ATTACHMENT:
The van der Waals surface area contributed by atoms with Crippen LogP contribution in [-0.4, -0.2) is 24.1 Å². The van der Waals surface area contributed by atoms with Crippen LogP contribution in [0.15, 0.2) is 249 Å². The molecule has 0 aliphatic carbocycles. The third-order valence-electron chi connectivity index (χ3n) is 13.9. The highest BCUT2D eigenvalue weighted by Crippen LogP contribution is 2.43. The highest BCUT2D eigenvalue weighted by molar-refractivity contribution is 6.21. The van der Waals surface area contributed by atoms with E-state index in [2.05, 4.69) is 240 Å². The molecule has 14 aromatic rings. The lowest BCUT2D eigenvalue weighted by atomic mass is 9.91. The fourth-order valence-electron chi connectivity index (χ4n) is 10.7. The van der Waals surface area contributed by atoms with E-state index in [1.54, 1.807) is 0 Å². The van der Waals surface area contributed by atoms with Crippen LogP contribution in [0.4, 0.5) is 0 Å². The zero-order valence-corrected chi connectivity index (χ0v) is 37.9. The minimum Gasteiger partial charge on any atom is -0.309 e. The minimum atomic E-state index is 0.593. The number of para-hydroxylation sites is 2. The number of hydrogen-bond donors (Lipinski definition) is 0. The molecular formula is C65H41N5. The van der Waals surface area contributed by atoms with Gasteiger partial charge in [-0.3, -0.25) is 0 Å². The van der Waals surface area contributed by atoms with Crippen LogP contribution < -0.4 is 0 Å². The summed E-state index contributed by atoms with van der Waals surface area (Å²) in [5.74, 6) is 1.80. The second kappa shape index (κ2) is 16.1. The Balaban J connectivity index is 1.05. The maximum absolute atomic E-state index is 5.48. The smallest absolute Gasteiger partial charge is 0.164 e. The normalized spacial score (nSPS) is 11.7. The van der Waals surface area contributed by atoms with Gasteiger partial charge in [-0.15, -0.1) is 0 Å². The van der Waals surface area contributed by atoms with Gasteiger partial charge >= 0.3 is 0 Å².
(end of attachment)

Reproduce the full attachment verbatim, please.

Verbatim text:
The van der Waals surface area contributed by atoms with Crippen LogP contribution in [-0.4, -0.2) is 24.1 Å². The van der Waals surface area contributed by atoms with Crippen LogP contribution in [0.15, 0.2) is 249 Å². The molecule has 0 aliphatic carbocycles. The third-order valence-electron chi connectivity index (χ3n) is 13.9. The highest BCUT2D eigenvalue weighted by Crippen LogP contribution is 2.43. The highest BCUT2D eigenvalue weighted by molar-refractivity contribution is 6.21. The van der Waals surface area contributed by atoms with E-state index in [2.05, 4.69) is 240 Å². The molecule has 14 aromatic rings. The lowest BCUT2D eigenvalue weighted by atomic mass is 9.91. The fourth-order valence-electron chi connectivity index (χ4n) is 10.7. The van der Waals surface area contributed by atoms with E-state index in [1.54, 1.807) is 0 Å². The van der Waals surface area contributed by atoms with Crippen LogP contribution in [0.4, 0.5) is 0 Å². The zero-order valence-corrected chi connectivity index (χ0v) is 37.9. The minimum Gasteiger partial charge on any atom is -0.309 e. The minimum atomic E-state index is 0.593. The number of para-hydroxylation sites is 2. The number of hydrogen-bond donors (Lipinski definition) is 0. The molecular formula is C65H41N5. The van der Waals surface area contributed by atoms with Gasteiger partial charge in [-0.3, -0.25) is 0 Å². The van der Waals surface area contributed by atoms with Crippen LogP contribution < -0.4 is 0 Å². The summed E-state index contributed by atoms with van der Waals surface area (Å²) in [5.74, 6) is 1.80. The second kappa shape index (κ2) is 16.1. The Balaban J connectivity index is 1.05. The maximum absolute atomic E-state index is 5.48. The smallest absolute Gasteiger partial charge is 0.164 e. The normalized spacial score (nSPS) is 11.7. The van der Waals surface area contributed by atoms with Gasteiger partial charge in [-0.15, -0.1) is 0 Å². The van der Waals surface area contributed by atoms with Gasteiger partial charge >= 0.3 is 0 Å².